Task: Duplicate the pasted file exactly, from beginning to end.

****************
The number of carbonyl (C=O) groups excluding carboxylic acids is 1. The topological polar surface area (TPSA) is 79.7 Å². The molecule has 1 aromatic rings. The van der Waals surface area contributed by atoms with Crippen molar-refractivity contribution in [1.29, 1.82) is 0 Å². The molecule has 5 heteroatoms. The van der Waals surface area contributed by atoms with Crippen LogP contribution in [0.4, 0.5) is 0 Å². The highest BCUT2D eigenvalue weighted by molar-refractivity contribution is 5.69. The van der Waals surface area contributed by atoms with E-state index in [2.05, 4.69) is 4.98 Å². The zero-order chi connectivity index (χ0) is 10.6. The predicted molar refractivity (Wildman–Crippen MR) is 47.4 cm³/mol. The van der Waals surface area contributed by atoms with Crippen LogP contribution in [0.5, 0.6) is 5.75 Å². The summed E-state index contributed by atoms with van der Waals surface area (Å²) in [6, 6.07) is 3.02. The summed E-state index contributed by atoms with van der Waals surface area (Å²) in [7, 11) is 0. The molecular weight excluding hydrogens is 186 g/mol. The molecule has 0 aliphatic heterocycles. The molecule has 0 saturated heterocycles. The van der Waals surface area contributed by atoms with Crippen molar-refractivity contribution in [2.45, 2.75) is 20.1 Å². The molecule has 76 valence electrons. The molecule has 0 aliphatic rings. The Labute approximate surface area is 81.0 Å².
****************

The number of carbonyl (C=O) groups excluding carboxylic acids is 1. The topological polar surface area (TPSA) is 79.7 Å². The molecule has 1 aromatic rings. The van der Waals surface area contributed by atoms with Crippen molar-refractivity contribution in [1.29, 1.82) is 0 Å². The molecule has 5 heteroatoms. The van der Waals surface area contributed by atoms with Crippen LogP contribution in [0.4, 0.5) is 0 Å². The highest BCUT2D eigenvalue weighted by molar-refractivity contribution is 5.69. The van der Waals surface area contributed by atoms with E-state index in [2.05, 4.69) is 4.98 Å². The zero-order chi connectivity index (χ0) is 10.6. The predicted molar refractivity (Wildman–Crippen MR) is 47.4 cm³/mol. The van der Waals surface area contributed by atoms with Crippen LogP contribution in [0.5, 0.6) is 5.75 Å². The summed E-state index contributed by atoms with van der Waals surface area (Å²) in [6, 6.07) is 3.02. The summed E-state index contributed by atoms with van der Waals surface area (Å²) in [7, 11) is 0. The molecular weight excluding hydrogens is 186 g/mol. The molecule has 0 aliphatic heterocycles. The molecule has 0 saturated heterocycles. The van der Waals surface area contributed by atoms with Crippen molar-refractivity contribution in [2.45, 2.75) is 20.1 Å². The molecule has 76 valence electrons. The molecule has 0 aliphatic rings. The Labute approximate surface area is 81.0 Å².